Plattsburgh State to honor Skopp with name on Holocaust gallery
Published: Thursday, October 25, 2012
Updated: Thursday, October 25, 2012 20:10
After dedicating nearly 40 years of his life to teaching about Nazi Germany and the Holocaust at Plattsburgh State, Professor Emeritus Douglas Skopp and his wife Evelyn will lend their names to a Holocaust Gallery in Feinberg Library Nov. 5.
Skopp, a former history professor, said it is a great honor for both his wife and him.
“It’s overwhelming for both my wife and I,” he said.
He and his wife came to Plattsburgh in 1972 when he started working in the history department teaching European history, specializing in the role Germany played during World War I, World War II and the Holocaust.
Skopp said his wife joined the staff of the bookstore around that time and eventually moved over to the registrar’s office where she became the associate registrar.
He brought the annual Holocaust commemoration — the Days of Remembrance — which roughly coincides with the Jewish Holocaust remembrance day Yom HaShoah, to Plattsburgh State’s campus and coordinated it every year until he retired in 2007.
Associate Professor of communications Jonathan Slater took over as coordinator for the Days of Remembrance after Skopp retired.
Slater said the Days of Remembrance has looked different each year, but with the establishment of the gallery, he said the ceremony will find a new home in the gallery this coming semester.
The next remembrance ceremony will have a secular service in the gallery that will have speakers such as a rabbi from Temple Beth Israel in Plattsburgh, students from the campus Hillel group and faculty members.
Slater said Skopp is deserving of this honor, and the decision to name the memorial after him was a good one.
“Professor Skopp has done so much to make the campus community and the surrounding community aware of the Holocaust,” he said, “and to educate students and members of the community about the Holocaust and about genocide in general.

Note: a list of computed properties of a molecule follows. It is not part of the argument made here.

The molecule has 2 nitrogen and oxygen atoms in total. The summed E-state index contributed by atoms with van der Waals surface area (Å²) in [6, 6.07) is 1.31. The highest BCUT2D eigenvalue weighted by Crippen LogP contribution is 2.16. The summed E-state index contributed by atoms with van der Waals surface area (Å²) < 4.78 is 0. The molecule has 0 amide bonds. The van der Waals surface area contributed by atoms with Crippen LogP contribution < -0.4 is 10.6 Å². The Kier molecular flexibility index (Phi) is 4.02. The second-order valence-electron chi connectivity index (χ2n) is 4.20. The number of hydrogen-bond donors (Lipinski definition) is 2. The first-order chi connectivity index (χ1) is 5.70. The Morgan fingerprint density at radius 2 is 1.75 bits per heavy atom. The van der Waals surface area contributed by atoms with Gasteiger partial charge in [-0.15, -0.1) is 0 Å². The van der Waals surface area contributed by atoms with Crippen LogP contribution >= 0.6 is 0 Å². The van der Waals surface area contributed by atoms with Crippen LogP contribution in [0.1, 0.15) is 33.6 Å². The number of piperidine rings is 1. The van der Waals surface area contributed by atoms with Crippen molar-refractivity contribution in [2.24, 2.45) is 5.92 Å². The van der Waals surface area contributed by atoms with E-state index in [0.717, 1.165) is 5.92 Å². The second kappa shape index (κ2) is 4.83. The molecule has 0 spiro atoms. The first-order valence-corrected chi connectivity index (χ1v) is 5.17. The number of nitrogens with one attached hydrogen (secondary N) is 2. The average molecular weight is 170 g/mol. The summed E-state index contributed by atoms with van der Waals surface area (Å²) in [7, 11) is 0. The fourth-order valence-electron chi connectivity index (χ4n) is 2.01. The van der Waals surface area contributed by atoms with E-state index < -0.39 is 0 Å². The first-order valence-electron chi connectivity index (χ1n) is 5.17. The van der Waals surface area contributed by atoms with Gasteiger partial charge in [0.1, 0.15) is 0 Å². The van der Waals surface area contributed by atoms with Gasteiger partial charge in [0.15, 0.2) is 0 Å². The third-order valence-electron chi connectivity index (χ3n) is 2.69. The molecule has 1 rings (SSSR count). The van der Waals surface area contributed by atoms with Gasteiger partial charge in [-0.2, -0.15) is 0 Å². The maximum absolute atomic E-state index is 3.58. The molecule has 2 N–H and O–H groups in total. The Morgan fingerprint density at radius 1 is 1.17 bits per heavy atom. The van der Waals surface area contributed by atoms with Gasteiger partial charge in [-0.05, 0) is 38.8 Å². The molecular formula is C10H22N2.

“This has been probably one of his most significant life projects,” Slater said.
Skopp said the honor is extraordinary. There are many faculty members, former and current, who are just as deserving of this honor. However, he said he was happy.
“Every faculty member hopes to do the right thing for their students,” he said.
Treasurer of the Alumni Association Board of Directors Joseph DeSalvo was a student of Skopp’s in the late 1980s and worked with him on a book called Bright with Promise.
DeSalvo has since graduated and has been a special agent for the FBI and the chief security officer for two fortune 500 companies: Charles Schwab of San Francisco, a trading and investing company, and Iron Mountain of Boston, an information management company.
After graduating, DeSalvo said he continued to be involved with the college by joining the Alumni Association.
He said that after graduating, he became close friends with Skopp and, to this day, still considers Skopp to keep in touch with him.
That is why he said he tried to come up with way to honor Skopp.
Because of Skopp’s dedication to the Holocaust, DeSalvo and the other benefactors decided that the memorial would be the best way to make sure future students will remember Skopp.
“It really was his passion for that particular subject (that fueled the decision),” DeSalvo said. “It (memorial) would really please him.”
Norman Radow ’78 is a PSUC alumnus who went on to become an attorney and start his own real estate company out of Georgia known as RADCO. He recently donated money for the Holocaust memorial.
Radow said Skopp is deserving of this honor because of all he has done for the campus.
“He lives and breathes cardinal red,” he said.
Radow said he took several classes with Skopp as an undergraduate, but he did not know Skopp was so passionate about the Holocaust.
He said he had never taken a class where Skopp taught about the Holocaust. However, he finds Skopp’s recent book, Shadows Walking, “very powerful.”
The Holocaust gallery is not the only Holocaust-related thing to which Skopp has lent his name.
Slater said the second installment of the annual Douglas R. Skopp Creative Competition on the theme of the Holocaust will be announced at the dedication Nov. 5.